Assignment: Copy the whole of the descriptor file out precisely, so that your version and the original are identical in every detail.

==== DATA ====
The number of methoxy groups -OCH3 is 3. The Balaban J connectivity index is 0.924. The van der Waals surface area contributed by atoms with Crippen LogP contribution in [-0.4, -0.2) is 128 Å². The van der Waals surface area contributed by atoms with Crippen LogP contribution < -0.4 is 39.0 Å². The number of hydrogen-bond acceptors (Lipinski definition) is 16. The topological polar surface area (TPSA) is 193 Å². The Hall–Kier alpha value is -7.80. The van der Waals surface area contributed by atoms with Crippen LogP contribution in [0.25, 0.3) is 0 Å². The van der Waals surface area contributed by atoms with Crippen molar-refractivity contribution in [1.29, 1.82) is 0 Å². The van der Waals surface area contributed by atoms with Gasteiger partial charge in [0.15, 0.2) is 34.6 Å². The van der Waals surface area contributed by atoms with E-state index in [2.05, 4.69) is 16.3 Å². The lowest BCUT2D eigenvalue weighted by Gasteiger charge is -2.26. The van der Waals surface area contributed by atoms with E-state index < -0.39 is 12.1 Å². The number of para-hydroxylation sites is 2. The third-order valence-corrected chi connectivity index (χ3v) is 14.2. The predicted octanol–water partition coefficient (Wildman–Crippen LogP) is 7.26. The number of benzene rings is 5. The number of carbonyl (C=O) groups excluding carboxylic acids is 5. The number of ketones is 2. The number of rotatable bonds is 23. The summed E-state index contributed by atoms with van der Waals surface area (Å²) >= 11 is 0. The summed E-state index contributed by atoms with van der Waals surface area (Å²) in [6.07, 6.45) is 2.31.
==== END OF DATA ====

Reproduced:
The number of methoxy groups -OCH3 is 3. The Balaban J connectivity index is 0.924. The van der Waals surface area contributed by atoms with Crippen LogP contribution in [-0.4, -0.2) is 128 Å². The van der Waals surface area contributed by atoms with Crippen LogP contribution < -0.4 is 39.0 Å². The number of hydrogen-bond acceptors (Lipinski definition) is 16. The topological polar surface area (TPSA) is 193 Å². The Hall–Kier alpha value is -7.80. The van der Waals surface area contributed by atoms with Crippen LogP contribution in [0.25, 0.3) is 0 Å². The van der Waals surface area contributed by atoms with Crippen molar-refractivity contribution in [1.29, 1.82) is 0 Å². The van der Waals surface area contributed by atoms with Gasteiger partial charge in [0.15, 0.2) is 34.6 Å². The van der Waals surface area contributed by atoms with E-state index in [2.05, 4.69) is 16.3 Å². The lowest BCUT2D eigenvalue weighted by Gasteiger charge is -2.26. The van der Waals surface area contributed by atoms with E-state index < -0.39 is 12.1 Å². The number of para-hydroxylation sites is 2. The third-order valence-corrected chi connectivity index (χ3v) is 14.2. The predicted octanol–water partition coefficient (Wildman–Crippen LogP) is 7.26. The number of benzene rings is 5. The number of carbonyl (C=O) groups excluding carboxylic acids is 5. The number of ketones is 2. The number of rotatable bonds is 23. The summed E-state index contributed by atoms with van der Waals surface area (Å²) >= 11 is 0. The summed E-state index contributed by atoms with van der Waals surface area (Å²) in [6.07, 6.45) is 2.31.